Jonathan Griffin

Criticism and essays on art and culture

Category: East of Borneo

Preparing to Live: Roger Brown in California

Rosa Californica, 1994

Rosa Californica, 1994

The tiny settlement of La Conchita, California, is one of those places that are at once utterly rational and crazily perverse. A neat oblong of ten streets perpendicular to the Pacific Ocean, it is almost as simple and idyllic as a seaside village could be—except that between La Conchita and the ocean lies the Ventura Freeway and a railroad. Until a few years ago, when a pedestrian tunnel was dug under the road, many residents chose to duck through a long storm drain instead of sprinting across six lanes of traffic when they wanted to watch the sunset on the usually deserted beach. (1)  La Conchita is hugged by mountains and is as close to the ocean as it is possible for non-millionaires to get anywhere between San Francisco and Mexico. It brought Roger Brown closer to the man he loved, whom he had lost only years before. It was the place in which he chose to draw closer to death, in an imperfect paradise of his own devising. Read the rest of this entry »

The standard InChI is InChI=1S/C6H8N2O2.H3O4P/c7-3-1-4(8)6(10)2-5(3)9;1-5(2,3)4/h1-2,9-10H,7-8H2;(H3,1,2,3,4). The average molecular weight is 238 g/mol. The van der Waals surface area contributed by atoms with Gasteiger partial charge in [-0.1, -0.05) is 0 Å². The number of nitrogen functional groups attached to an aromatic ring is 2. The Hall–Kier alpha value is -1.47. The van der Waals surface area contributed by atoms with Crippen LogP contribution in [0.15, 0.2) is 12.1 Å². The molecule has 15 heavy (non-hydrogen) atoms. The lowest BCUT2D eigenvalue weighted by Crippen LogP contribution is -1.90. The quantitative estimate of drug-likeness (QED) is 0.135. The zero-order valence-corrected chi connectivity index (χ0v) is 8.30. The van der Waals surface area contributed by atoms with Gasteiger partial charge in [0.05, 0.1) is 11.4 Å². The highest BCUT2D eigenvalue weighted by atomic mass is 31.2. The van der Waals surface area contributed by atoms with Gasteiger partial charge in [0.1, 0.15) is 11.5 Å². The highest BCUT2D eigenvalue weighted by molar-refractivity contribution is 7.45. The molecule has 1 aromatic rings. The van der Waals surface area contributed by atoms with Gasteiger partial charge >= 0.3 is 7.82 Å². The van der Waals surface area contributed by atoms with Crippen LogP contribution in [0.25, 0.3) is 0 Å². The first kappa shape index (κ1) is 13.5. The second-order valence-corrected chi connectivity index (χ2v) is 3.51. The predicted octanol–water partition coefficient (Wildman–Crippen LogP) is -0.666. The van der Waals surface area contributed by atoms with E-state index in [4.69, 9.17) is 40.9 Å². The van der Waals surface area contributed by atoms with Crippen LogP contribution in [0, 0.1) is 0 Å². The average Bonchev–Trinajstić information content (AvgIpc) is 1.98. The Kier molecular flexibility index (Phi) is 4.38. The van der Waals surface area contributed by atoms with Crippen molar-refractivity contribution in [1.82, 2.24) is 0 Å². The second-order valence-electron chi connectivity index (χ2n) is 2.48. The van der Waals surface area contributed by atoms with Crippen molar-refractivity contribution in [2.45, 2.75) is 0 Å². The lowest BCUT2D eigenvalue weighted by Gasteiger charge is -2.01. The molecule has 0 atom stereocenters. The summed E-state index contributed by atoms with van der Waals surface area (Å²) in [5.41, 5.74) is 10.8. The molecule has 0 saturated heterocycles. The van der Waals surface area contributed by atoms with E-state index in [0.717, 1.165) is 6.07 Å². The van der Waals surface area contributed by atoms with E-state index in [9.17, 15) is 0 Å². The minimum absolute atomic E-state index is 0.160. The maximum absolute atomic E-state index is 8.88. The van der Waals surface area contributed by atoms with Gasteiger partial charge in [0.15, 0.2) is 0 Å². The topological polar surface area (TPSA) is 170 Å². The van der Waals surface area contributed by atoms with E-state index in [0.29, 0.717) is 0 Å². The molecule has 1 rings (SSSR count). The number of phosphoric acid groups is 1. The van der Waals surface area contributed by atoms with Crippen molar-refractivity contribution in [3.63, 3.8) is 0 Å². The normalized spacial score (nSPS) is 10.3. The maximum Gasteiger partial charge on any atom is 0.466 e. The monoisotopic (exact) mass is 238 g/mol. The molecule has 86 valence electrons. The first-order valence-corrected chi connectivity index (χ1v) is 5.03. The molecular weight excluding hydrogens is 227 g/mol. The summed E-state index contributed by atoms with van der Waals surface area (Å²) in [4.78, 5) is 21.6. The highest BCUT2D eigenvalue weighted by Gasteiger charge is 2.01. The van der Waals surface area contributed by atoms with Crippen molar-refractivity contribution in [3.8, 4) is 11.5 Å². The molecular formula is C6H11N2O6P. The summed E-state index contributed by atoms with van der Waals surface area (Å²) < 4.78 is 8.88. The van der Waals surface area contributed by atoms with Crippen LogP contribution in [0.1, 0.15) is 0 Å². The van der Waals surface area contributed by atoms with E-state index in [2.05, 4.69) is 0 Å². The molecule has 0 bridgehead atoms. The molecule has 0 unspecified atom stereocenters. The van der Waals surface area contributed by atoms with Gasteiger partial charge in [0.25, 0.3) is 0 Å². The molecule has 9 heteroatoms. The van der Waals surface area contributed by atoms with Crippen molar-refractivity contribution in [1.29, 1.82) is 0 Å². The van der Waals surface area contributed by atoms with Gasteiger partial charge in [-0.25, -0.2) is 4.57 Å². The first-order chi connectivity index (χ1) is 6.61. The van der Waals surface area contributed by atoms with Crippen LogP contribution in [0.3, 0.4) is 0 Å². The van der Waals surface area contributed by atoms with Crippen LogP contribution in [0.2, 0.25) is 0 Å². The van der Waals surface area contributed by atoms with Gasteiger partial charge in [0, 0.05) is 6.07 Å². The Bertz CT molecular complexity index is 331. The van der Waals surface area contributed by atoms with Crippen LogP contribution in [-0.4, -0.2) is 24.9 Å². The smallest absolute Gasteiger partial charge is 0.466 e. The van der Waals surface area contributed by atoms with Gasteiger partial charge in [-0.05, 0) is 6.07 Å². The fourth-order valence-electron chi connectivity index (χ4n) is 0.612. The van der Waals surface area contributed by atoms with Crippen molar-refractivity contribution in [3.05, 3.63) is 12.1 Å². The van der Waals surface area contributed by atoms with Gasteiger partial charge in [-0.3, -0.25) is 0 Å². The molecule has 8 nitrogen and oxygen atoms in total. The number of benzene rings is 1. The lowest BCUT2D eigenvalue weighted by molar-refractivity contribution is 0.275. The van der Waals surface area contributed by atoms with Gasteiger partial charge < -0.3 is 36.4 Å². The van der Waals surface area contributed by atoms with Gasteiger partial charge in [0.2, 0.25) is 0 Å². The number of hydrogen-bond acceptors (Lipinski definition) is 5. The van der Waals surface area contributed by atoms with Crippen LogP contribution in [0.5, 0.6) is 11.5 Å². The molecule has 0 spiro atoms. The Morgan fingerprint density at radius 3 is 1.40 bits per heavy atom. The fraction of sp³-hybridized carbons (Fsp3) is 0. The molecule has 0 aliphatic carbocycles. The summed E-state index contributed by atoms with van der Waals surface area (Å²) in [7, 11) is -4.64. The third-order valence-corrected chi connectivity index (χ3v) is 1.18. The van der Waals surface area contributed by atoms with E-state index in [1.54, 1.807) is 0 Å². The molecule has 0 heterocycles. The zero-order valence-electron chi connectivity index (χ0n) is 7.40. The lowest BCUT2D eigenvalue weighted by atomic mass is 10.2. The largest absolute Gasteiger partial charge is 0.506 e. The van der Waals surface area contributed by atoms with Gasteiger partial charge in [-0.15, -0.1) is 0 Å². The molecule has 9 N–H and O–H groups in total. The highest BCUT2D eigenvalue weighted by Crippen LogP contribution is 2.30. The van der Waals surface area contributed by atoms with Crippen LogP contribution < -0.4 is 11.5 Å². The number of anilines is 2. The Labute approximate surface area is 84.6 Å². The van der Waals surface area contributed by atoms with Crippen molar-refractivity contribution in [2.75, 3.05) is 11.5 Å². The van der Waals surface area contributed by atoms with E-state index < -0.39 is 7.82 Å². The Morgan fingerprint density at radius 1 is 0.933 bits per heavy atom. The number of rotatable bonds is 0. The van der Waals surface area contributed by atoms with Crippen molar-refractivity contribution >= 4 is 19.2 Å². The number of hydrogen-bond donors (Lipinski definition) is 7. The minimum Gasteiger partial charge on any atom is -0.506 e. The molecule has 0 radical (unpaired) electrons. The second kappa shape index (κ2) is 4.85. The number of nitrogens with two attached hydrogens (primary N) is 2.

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The Surrealist Bungalow: William N. Copley and the Copley Galleries (1948-49)

William N. Copley with his own paintings in Paris, 1951, two years after he closed the Copley Galleries and left Los Angeles. Photo: Mike De Dulmen. Courtesy the Estate of William N. Copley.

William N. Copley with his own paintings in Paris, 1951, two years after he closed the Copley Galleries and left Los Angeles. Photo: Mike De Dulmen. Courtesy the Estate of William N. Copley.

“No one in their right mind would have considered trying to open a Surrealist gallery in the California environment, which, of course, is what we decided to do late one whiskied evening,” wrote the artist and collector William N. Copley. “In the white haze of the morning after, we were both too proud to perish the thought.” 1 Read the rest of this entry »